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April 24, 2002 - Pesticide Board approves two trust fund grants

April 24, 2002 - Pesticide Board approves two trust fund grants

The North Carolina Pesticide Board approved two grants from the Pesticide Environmental Trust Fund (PETF) and approved eight settlement agreements with individuals alleged to have broken state pesticide laws during a recent regularly scheduled meeting. They are the following:

  • Dennis H. Englishman of Oak Ridge agreed to pay $300 for commercially applying Roundup Weed and Grass Killer at several locations without a license. It is against N.C. law to engage in the pesticide application business without a pesticide license. Englishman is now a licensed ground pesticide applicator.
  • Fred R. Hoffman Jr. of Buffalo, N.Y. agreed to pay $600 for allowing a pesticide product to drift onto a hay field while spraying a right-of-way in Stanley. The label of both pesticides used, Arsenal Herbicide and Krenite S, state that they should not be used on food or feed crops and should not be applied under conditions that favor drift.
  • Marshall M. Newton of Raeford agreed to pay $400 for allowing the pesticide Def-6 to drift onto a property next to a cotton field he was spraying. The label states that the pesticide should not be used when weather conditions favor drift.
  • Michael G. Clark of Greenville agreed to pay $400 but denied wrongdoing for allegedly making an aerial application to a cotton field adjacent to Cocowinity Middle School while the school was occupied. Samples of soil and vegetation on the school property revealed the presence of the main ingredients of the pesticides used on the field. State law regarding aerial applications prohibits the application of a pesticide within 300 feet of the premises of an occupied school.
  • John M. Leatherwood of Canton agreed to pay $300 for allowing a pesticide to drift onto an adjacent property of a tomato field he was spraying which was within 300 feet of the Pigeon River. Soil samples from the property revealed the active ingredient of the pesticides used. The label of the pesticide indicates it should not be allowed to drift and it should not be applied within 300 feet of a body of water because of the possibility of runoff or drift.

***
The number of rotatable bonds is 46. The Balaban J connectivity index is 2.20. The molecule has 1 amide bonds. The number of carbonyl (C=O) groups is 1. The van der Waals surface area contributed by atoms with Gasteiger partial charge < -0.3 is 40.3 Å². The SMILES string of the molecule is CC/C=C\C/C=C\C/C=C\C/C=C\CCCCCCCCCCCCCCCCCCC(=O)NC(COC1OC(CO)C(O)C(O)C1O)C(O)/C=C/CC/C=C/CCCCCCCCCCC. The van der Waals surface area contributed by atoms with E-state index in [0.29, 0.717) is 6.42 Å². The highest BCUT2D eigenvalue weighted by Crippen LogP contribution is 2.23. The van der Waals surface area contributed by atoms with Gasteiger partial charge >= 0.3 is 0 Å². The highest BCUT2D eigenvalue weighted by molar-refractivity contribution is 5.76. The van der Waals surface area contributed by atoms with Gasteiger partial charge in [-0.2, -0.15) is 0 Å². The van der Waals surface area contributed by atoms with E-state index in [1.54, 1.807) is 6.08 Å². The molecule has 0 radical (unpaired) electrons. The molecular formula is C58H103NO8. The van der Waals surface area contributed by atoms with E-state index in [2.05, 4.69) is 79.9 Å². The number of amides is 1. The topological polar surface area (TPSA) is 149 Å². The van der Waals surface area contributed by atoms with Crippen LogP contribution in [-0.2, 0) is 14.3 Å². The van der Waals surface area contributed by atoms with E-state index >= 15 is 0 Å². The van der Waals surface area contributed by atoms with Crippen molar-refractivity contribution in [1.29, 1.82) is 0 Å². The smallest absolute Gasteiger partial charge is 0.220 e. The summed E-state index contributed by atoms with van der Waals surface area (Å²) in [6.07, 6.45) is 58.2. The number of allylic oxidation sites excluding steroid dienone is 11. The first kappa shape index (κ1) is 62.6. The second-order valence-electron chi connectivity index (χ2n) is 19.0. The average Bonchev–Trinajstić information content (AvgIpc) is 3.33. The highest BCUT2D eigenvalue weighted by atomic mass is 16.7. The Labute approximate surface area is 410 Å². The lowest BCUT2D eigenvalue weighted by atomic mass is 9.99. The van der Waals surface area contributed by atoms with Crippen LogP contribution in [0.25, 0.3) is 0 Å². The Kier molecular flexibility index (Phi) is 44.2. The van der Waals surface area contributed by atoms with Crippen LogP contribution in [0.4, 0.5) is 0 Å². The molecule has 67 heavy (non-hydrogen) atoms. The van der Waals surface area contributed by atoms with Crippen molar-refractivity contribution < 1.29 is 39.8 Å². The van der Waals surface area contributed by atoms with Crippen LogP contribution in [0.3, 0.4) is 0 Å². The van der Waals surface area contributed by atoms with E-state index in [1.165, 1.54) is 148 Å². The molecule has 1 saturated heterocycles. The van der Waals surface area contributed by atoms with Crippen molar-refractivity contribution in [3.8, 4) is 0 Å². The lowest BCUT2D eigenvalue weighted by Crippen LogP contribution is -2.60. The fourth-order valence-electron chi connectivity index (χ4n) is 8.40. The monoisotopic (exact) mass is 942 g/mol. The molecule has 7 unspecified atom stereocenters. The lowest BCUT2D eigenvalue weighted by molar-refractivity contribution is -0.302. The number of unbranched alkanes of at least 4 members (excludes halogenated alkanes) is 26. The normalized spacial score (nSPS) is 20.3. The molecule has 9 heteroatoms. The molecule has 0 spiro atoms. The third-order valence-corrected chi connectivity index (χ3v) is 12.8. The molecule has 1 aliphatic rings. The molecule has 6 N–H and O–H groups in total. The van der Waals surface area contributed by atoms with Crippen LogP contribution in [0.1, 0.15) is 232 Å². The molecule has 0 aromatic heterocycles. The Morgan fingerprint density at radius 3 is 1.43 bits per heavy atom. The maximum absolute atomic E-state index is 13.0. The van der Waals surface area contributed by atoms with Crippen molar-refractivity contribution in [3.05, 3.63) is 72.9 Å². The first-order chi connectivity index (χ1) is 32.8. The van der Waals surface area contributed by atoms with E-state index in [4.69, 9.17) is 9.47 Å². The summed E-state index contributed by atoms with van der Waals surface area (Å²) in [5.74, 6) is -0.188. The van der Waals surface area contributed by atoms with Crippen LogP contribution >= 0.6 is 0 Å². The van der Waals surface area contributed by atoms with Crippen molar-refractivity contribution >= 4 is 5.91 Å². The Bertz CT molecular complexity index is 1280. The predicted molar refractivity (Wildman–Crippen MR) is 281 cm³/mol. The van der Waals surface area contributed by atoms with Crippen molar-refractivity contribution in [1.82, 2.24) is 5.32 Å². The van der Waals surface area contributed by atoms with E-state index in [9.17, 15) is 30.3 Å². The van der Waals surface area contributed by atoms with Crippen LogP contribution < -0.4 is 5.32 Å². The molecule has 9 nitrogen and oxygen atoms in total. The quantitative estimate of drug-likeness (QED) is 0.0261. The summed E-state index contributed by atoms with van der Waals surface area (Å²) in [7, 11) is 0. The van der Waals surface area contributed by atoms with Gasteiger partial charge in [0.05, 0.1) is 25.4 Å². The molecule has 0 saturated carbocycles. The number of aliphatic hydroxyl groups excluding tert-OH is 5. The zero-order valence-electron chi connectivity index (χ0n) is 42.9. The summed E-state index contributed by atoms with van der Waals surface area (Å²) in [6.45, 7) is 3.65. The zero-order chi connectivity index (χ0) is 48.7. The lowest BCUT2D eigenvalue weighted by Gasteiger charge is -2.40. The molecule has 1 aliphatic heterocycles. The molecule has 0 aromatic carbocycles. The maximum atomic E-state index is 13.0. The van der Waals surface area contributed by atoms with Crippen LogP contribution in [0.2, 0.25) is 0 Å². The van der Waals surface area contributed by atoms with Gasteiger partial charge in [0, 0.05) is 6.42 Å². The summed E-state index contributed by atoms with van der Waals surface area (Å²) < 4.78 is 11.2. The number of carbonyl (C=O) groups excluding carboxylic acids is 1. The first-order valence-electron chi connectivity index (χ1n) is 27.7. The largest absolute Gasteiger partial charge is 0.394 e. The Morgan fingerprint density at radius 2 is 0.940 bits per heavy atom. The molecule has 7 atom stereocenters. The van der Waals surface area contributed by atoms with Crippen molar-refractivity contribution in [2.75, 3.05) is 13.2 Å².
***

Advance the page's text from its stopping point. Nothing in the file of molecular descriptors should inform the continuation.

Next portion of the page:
• James Al Privette of Wake Forest agreed to pay $400 for purchasing and using two restricted-use pesticides without having the proper certification. Privette is now a certified applicator.
  • PBI/Gordon, Corporation of Kansas City, Mo. agreed to pay $2,000, the maximum allowable penalty, for selling a pesticide that had the wrong ingredients. The assistant superintendent of Seven Lakes Country Club in Seven Lakes applied the herbicide Bensumec 4L to their golf greens, practice greens and nursery greens and the herbicide caused the turf to yellow. PBI/Gordon issued a recall 11 days later that indicated the batch had been contaminated at the factory. The lot contained three ingredients that should not have been included in the formula. It is against state pesticide law to distribute products that have been adulterated or misbranded.

Tony M. Jones of Mount Olive agreed to pay $300 for causing damage to vegetation on a property next to a tobacco field he was spraying with Command 3ME. Label language states that it should not be applied when weather conditions favor drift, it should not be applied within 1,200 feet of residential housing, or within 300 feet of favorable vegetation. Jones is restricted from using any product containing clomazone until Dec. 31.

The Board granted R. C. Long of N.C. State University Crop Science Department $23,277 from the PETF for a study of the "Precision Application of Reduced Volumes of Agrochemicals." Long wants to use digital camera technology with a mechanical topper on a high clearance sprayer to make precise application of sucker control chemicals to individual tobacco plants. Long said this technology may be able to be applied to other crops if successful. The advantages of precise placement of agricultural chemicals include a reduction in chemical cost, reduced residues, less worker exposure, and decreased potential for chemical release into the environment.

The Board also granted $86,125 from the PETF to the N.C. Department of Agriculture and Consumer Services' Pesticide Section for continuation of the department's Pesticide Container Recycling Program. This program awards grants to eligible local governments to establish a new recycling program or enhance an existing program. The program has been funded for the past seven years. Eighty-one counties now have current active pesticide container recycling programs.

The Board received a final report from Ron Townley of the Land-of-Sky Regional Council which received $20,000 in PETF grant money in 2000 to establish a regional pesticide and household hazardous waste collection program in Buncombe, Madison and Transylvania counties.

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